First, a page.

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I recently solved a problem in which I used the "fact" that the momentum is conserved just before and just after a collision between two (or maybe more) objects but I am not sure whether this is true or not.
This is what I've done:
Consider a given system $A.$ Then $\sum\mathbf F=\dfrac{d\mathbf p}{dt},$ where $\sum\mathbf F$ represents the sum of all external forces on $A$ and $\bf p$ represents the momentum of the system. Thus $d\mathbf p=\sum\mathbf{F}dt$ so if we only consider a case when $dt\approx0$ then $d\mathbf p\approx0.$

Is that result true?, Is my reasoning right?

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    $\begingroup$ Yes, it corrects. $\endgroup$ – qfzklm Sep 11 '15 at 7:37
  • $\begingroup$ Also, we typically assume that "ordinary" forces like gravity do not have sufficient magnitude over this short timescale, whereas friction, tension and normal reaction can have high enough magnitudes to apply impulses to objects. $\endgroup$ – aditya_stack Dec 30 '19 at 14:00
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Momentum conservation is valid always and everywhere, not just before and after a collision. The observation that dp goes to zero if dt does is trivial. Momentum cannot change on zero time, as this would require infinite force.

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This is not correct. $\Delta t$ (duration of impulse) is very short indeed, but $F_i$ (force on particle $i$) is very high. It is similar to attempting to compute $\infty\ 0$, which is not zero, but undefined. However, $\int F_i\mathrm{d}t$ obviously is defined, and it is not equal to zero if the velocity of your particle changes during the impulse. The sum of all the integrals $\sum_i\int F_i \mathrm{d}t$ that correspond to all your particles will be zero if no external force has been acting on the system and if no heat was lost during the collision(s), but not because you can set $\Delta t\to0$. The system here includes the kinetics of all particles. In other words, conservation of momentum of the particle kinetics can only be true if we assume zero heat loss. However, this is mostly not a valid assumption.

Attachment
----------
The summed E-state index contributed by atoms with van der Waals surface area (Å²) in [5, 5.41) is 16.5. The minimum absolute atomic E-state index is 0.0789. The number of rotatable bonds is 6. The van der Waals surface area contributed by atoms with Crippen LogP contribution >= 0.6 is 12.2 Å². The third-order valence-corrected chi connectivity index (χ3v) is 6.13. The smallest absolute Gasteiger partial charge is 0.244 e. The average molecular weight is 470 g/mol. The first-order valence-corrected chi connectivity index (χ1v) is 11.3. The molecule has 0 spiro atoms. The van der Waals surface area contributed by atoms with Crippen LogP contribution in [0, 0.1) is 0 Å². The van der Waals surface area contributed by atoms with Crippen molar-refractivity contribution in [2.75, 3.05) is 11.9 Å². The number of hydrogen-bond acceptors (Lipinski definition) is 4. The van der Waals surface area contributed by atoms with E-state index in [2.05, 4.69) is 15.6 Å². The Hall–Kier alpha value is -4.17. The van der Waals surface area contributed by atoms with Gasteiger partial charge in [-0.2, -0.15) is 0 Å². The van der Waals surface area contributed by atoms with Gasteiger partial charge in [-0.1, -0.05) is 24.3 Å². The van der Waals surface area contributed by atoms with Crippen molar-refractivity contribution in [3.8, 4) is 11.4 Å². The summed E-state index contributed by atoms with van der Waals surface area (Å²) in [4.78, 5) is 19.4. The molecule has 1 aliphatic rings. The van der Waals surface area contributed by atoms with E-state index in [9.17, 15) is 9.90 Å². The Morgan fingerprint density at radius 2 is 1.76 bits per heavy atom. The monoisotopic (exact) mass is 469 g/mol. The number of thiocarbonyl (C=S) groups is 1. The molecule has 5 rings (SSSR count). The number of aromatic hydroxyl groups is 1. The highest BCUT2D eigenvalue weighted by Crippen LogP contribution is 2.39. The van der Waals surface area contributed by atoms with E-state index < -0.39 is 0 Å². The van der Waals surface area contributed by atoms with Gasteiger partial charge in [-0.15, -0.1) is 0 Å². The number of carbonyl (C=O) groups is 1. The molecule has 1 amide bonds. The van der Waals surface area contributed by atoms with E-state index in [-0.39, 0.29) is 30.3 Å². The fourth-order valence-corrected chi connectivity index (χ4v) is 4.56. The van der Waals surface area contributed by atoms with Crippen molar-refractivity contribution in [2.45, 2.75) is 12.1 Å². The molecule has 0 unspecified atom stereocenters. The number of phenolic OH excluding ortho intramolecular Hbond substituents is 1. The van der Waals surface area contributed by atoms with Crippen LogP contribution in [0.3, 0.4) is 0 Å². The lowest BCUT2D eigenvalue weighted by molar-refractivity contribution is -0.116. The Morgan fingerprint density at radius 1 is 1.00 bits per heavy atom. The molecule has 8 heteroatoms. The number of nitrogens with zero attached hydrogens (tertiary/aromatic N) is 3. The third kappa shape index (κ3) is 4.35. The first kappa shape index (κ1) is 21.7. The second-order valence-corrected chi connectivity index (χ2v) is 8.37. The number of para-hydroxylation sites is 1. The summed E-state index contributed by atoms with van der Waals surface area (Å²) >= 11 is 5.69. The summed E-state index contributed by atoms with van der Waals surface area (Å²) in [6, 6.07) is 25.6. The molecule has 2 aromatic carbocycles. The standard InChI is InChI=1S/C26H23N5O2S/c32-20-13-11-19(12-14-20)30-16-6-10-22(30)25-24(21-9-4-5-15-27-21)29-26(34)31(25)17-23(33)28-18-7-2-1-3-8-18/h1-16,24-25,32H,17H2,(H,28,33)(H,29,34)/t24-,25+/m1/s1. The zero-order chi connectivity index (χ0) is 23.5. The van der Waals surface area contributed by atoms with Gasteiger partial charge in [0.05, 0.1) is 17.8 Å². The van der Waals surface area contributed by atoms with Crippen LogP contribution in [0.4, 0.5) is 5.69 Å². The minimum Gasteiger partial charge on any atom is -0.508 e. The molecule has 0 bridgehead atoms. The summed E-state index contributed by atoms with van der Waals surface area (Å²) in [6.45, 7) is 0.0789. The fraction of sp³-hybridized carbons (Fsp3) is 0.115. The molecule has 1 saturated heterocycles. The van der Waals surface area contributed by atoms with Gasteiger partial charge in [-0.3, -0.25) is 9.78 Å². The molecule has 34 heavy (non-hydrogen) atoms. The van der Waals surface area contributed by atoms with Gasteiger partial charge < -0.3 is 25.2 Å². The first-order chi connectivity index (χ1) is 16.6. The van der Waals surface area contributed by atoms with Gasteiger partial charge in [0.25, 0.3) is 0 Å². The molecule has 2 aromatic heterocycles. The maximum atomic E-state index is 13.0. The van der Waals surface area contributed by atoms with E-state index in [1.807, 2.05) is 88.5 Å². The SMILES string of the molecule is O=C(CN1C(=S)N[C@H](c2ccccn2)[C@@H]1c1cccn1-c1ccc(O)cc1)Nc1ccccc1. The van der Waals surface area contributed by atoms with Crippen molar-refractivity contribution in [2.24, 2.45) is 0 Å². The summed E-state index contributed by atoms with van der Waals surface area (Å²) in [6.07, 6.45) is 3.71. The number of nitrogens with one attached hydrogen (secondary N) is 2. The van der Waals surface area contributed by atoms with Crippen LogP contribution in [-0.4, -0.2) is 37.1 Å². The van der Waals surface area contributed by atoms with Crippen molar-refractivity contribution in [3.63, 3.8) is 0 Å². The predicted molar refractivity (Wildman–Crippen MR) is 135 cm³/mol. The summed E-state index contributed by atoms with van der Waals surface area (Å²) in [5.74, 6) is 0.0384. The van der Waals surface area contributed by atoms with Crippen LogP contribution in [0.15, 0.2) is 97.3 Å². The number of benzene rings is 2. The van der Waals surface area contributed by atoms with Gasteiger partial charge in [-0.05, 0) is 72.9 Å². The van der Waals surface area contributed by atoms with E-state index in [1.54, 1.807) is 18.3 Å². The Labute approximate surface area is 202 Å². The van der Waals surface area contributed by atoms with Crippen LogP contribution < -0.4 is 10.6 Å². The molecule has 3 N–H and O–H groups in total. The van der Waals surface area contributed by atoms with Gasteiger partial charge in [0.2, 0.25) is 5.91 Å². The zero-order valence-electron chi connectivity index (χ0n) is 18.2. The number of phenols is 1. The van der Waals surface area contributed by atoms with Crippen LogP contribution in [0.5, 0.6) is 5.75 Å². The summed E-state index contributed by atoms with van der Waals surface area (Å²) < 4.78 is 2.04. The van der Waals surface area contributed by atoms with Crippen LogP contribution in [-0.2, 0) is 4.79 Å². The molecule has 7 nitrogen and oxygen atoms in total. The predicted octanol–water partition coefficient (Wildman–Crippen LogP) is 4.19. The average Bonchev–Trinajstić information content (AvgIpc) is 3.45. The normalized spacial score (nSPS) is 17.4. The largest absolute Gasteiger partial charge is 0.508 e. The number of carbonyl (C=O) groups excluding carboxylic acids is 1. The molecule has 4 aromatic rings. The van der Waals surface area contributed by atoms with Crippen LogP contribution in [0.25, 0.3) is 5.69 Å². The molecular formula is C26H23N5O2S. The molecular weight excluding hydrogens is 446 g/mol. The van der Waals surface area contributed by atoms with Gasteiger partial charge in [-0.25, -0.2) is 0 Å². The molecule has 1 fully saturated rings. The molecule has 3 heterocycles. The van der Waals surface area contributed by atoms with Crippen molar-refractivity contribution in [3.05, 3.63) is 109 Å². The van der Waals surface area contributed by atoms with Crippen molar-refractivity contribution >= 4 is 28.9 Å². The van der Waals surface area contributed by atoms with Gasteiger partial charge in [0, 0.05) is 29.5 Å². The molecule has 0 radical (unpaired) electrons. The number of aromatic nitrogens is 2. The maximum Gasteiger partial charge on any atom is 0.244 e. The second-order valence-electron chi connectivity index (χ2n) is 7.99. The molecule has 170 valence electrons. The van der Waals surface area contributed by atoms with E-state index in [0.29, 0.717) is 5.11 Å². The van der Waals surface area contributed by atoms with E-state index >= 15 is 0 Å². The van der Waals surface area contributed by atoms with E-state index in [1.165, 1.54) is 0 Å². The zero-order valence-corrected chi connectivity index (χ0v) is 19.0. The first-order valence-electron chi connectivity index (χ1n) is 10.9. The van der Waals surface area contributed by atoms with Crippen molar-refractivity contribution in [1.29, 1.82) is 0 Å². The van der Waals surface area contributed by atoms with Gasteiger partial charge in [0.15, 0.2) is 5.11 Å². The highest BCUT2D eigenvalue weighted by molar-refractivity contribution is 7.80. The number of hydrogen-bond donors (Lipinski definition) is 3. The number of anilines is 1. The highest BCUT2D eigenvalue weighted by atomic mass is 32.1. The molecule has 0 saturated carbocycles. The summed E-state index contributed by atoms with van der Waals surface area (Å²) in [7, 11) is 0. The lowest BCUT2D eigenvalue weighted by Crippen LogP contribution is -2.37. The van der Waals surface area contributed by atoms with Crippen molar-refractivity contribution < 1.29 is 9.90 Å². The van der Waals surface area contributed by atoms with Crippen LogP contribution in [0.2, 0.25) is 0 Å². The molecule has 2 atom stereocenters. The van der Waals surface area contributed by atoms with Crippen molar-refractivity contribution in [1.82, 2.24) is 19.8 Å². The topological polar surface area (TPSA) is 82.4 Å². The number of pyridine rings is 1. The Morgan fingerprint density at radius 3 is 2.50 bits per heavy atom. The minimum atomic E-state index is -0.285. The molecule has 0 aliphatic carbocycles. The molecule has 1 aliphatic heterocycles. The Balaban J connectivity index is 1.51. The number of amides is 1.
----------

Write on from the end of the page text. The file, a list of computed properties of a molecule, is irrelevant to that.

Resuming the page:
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  • $\begingroup$ Nobody said that $F\to\infty.$ Also, I obviously assume that the only forces acting on the system are the external ones (which is often assumed in basic physics)... $\endgroup$ – CIJ Sep 11 '15 at 15:51
  • $\begingroup$ If you would apply a finite force over an infinitesimal time interval, then the particle would never change velocity. A finite force implies a finite acceleration. We have $\dot{x}=\int^T_{0,T\to0}\ddot{x}\mathrm{d}t=0$ $\endgroup$ – JJM Driessen Sep 11 '15 at 16:03
  • $\begingroup$ "not defined", or indeterminate? $\endgroup$ – 299792458 Sep 11 '15 at 16:04
  • $\begingroup$ The first paragraph is misleading, or at best unclear. The second paragraph is completely incorrect. -1. $\endgroup$ – Emilio Pisanty Sep 11 '15 at 16:14
  • $\begingroup$ @The Dark Side $\infty 0$ is undefined and therefore also indeterminate. $\endgroup$ – JJM Driessen Sep 11 '15 at 16:17

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